Winemaking Tips for the Micro-Winery

What's Wrong With My Wine? - Wine Flaws from the Cellar to the Glass

When it comes right down to it, a ‘bad wine’ can almost always be attributed to a flaw in the winemaking. A multitude of influences can determine how intense a wine is and thus how it is perceived by the taster, but the actual act of making wine is the catalyst between the grape and the glass – between plonk and quality wines. 

Anyone can squeeze grapes to make juice, let it ferment, and settle. That’s the easy part, and it’s quite natural – ever left a container of juice in the fridge too long?

Wine Additives – Pros & Cons of Wine Manipulation

When I started in this business, I heard a joke. Three winemakers were walking on a rural road and came to a crossroads. One of them said they should go left. Another said, right. The third winemaker pointed out that road went straight. It was decided that they would each follow their proverbial path and return to the crossroads to see who was right. When the winemakers returned to the crossroads, each was convinced that their path was the intended one. The winemakers each attempted to prove their logic. At this point in the yarn, the joker paused. After a long silence, the audience asked for the punch line. The joker said, They’re still there.

Aging Wine – An Odyssey of Containers

The wonder of nature has finally made its way to your cellar. The grapes you nurtured and fermented have relented. The bubbles of carbon dioxide have slowed from a turbid percolation to a fine sizzle and the lees have fallen. It’s time to choose a storage vessel, the place where and how your wine will age.

Winemaking: Managing Your Harvest and Fermentations

Harvest is that magical time when the baton is handed from the grape grower to the winemaker. The crop has been carried from bud break through flowering, fruit set, veraison, and maturation. For the last stretch of this process, the winemaker should be in the vineyard frequently, in close contact with the grapes with which they will be making wine. Selecting the correct picking date can be the difference between making an incredible wine or merely an acceptable one.

Home Winemaking: Setting Up Your Micro-Winery

So, you’ve decided to make some wine. You know what variety you want to try, and where you want to make it, but you’re not sure what equipment you will need or how to go about finding it. The basic necessities of winemaking are not hard to come by, but establishing a sanitary environment and anticipating potential problems is where setting up a micro-winery can get tricky.

Dry Wine or Sweet Wine? How to Manage Sugar when Making Wine

As a winemaker, much of my thoughts and actions are given to solving the problem of  sugar in wine. Residual sugar in one wine can be the bane of a good vintage. But sweetness can also be another wine’s glory.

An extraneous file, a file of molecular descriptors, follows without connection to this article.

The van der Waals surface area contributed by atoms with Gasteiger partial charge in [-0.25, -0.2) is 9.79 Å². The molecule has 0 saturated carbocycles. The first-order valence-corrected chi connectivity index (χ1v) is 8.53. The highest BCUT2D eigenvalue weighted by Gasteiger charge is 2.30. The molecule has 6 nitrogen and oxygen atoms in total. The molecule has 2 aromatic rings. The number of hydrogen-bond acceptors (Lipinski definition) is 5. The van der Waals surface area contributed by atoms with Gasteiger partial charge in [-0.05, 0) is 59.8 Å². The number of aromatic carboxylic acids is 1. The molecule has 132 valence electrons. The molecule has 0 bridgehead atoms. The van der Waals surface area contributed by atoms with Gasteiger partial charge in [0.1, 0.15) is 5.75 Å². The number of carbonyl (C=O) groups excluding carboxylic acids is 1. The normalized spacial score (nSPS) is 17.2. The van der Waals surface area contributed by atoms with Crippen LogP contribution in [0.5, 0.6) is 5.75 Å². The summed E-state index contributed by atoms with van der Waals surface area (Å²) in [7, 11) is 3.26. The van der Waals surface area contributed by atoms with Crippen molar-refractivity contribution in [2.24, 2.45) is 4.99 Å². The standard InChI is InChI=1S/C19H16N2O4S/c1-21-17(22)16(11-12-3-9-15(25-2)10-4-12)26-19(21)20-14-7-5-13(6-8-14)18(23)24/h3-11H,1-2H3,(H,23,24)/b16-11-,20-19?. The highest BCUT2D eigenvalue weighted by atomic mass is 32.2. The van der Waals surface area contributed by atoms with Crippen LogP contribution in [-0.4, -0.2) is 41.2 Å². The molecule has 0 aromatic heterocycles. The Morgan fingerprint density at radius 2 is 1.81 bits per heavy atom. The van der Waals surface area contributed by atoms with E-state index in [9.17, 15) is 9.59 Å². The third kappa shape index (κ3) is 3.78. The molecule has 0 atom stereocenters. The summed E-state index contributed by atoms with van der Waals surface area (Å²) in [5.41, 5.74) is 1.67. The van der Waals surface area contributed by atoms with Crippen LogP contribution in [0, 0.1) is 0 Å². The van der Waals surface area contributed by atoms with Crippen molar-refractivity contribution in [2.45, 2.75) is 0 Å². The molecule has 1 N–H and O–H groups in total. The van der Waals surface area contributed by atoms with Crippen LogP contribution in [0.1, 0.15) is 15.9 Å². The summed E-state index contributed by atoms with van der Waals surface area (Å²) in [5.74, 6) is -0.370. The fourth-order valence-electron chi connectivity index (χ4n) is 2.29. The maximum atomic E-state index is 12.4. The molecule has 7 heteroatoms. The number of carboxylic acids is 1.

In my experience, the industry standard of fermenting wines to dryness is the imperative ninety-five percent of the time. To taste a Cabernet Sauvignon that you expected would be gum-tinglingly tannic and instead tastes like a chocolate covered raspberry would be off-putting to most because a sweet Cabernet Sauvignon is not the industry standard. The profile for many wines is dryness – in other words a lack of sweetness, the absence of sugar.

Reading Wine – A Tutorial of What’s in Your Wine Glass

We’ve all had the occasion to find a little sediment in our wine now and again. Or maybe you’ve noticed that the wine in your glass is not necessarily transparent, that the wine is cloudy. Depending on the treatments the wine received before, during, and after the fermentation process, a bit of residue in the your glass can be a positive or negative sign.

On one hand, a little cloudiness or sediment can denote a laissez-faire winemaking style. The winemaker, in other words, attempts to retain as much character in the final product by not fining or filtering the wine before bottling it.

Acid in Wine: A Tutorial

Let’s pretend this is Burgundy. It’s the peak of what would be the best week of your Chardonnay harvest. It’s been over one hundred days since the fruit set on the vines. In an ordinary year the grapes would be perfect, but it’s raining. It has been raining for weeks and you are beginning to taste water in the berries as you walk through the vineyard. If you try to wait out the rain, the grapes may be so dilute that making a memorable wine from the saturated grapes would be difficult.

How to Make Wine at Home: A Garage Wine Primer

One of the best parts of making wine in a professional setting is being able to see what wine is capable of – both its negatives and its positives – on a large scale. In some sense a branded wine is one that has achieved more positives than negatives and has therefore carved a niche within the industry for its particular style of winemaking.

In recent years, however, scores of exceptional wines have come from very small producers who literally made their first wines in a garage. Pomerol garage wines, as well as some from California and Washington state have found acclaim in their respective markets, proving that the big producers don’t always turn out the best wines.

Mastering a World of Wine Knowledge

After ten years in the restaurant industry, six years in the wine industry, countless hours spent studying – including college level courses on the subject – I can honestly say that I still don’t “know” wine at all. It’s one of those subjects that one needs to stay on top of, like politics or the dishes piling up in the sink. The question is how do you make it from one end to the other? How do you master (or at least come to terms with) a growing world of wine knowledge?

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